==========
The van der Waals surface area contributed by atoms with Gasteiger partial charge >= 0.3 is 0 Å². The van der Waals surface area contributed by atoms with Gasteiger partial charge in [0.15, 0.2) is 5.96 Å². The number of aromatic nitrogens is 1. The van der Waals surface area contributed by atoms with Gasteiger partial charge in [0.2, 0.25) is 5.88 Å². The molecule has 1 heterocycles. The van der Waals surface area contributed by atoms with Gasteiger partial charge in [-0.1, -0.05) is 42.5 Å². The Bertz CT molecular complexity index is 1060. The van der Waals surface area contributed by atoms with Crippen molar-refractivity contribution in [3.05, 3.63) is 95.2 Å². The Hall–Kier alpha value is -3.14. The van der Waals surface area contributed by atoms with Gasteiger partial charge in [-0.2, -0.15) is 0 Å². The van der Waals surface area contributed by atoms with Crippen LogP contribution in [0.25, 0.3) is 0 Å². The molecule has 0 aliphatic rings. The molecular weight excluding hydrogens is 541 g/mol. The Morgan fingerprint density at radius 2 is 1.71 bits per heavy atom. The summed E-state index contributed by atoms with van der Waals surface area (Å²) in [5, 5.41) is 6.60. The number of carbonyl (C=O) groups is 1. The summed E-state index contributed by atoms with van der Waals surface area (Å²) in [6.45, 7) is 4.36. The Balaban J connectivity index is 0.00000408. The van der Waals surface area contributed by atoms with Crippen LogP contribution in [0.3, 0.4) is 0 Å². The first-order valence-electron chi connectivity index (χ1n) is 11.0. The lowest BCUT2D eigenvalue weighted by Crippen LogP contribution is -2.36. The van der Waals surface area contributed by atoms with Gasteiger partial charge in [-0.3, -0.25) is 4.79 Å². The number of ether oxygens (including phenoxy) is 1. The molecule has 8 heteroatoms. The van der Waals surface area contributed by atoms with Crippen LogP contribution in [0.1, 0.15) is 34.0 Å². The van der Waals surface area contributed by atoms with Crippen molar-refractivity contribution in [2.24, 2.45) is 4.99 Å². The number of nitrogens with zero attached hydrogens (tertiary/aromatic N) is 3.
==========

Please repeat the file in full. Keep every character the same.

The van der Waals surface area contributed by atoms with Gasteiger partial charge >= 0.3 is 0 Å². The van der Waals surface area contributed by atoms with Gasteiger partial charge in [0.15, 0.2) is 5.96 Å². The number of aromatic nitrogens is 1. The van der Waals surface area contributed by atoms with Gasteiger partial charge in [0.2, 0.25) is 5.88 Å². The molecule has 1 heterocycles. The van der Waals surface area contributed by atoms with Gasteiger partial charge in [-0.1, -0.05) is 42.5 Å². The Bertz CT molecular complexity index is 1060. The van der Waals surface area contributed by atoms with Crippen molar-refractivity contribution in [3.05, 3.63) is 95.2 Å². The Hall–Kier alpha value is -3.14. The van der Waals surface area contributed by atoms with Gasteiger partial charge in [-0.2, -0.15) is 0 Å². The van der Waals surface area contributed by atoms with Crippen LogP contribution in [0.25, 0.3) is 0 Å². The molecule has 0 aliphatic rings. The molecular weight excluding hydrogens is 541 g/mol. The Morgan fingerprint density at radius 2 is 1.71 bits per heavy atom. The summed E-state index contributed by atoms with van der Waals surface area (Å²) in [5, 5.41) is 6.60. The number of carbonyl (C=O) groups is 1. The summed E-state index contributed by atoms with van der Waals surface area (Å²) in [6.45, 7) is 4.36. The Balaban J connectivity index is 0.00000408. The van der Waals surface area contributed by atoms with Crippen LogP contribution in [0.3, 0.4) is 0 Å². The first-order valence-electron chi connectivity index (χ1n) is 11.0. The lowest BCUT2D eigenvalue weighted by Crippen LogP contribution is -2.36. The van der Waals surface area contributed by atoms with Gasteiger partial charge in [-0.3, -0.25) is 4.79 Å². The number of ether oxygens (including phenoxy) is 1. The molecule has 8 heteroatoms. The van der Waals surface area contributed by atoms with Crippen LogP contribution in [0.1, 0.15) is 34.0 Å². The van der Waals surface area contributed by atoms with Crippen molar-refractivity contribution in [2.24, 2.45) is 4.99 Å². The number of nitrogens with zero attached hydrogens (tertiary/aromatic N) is 3.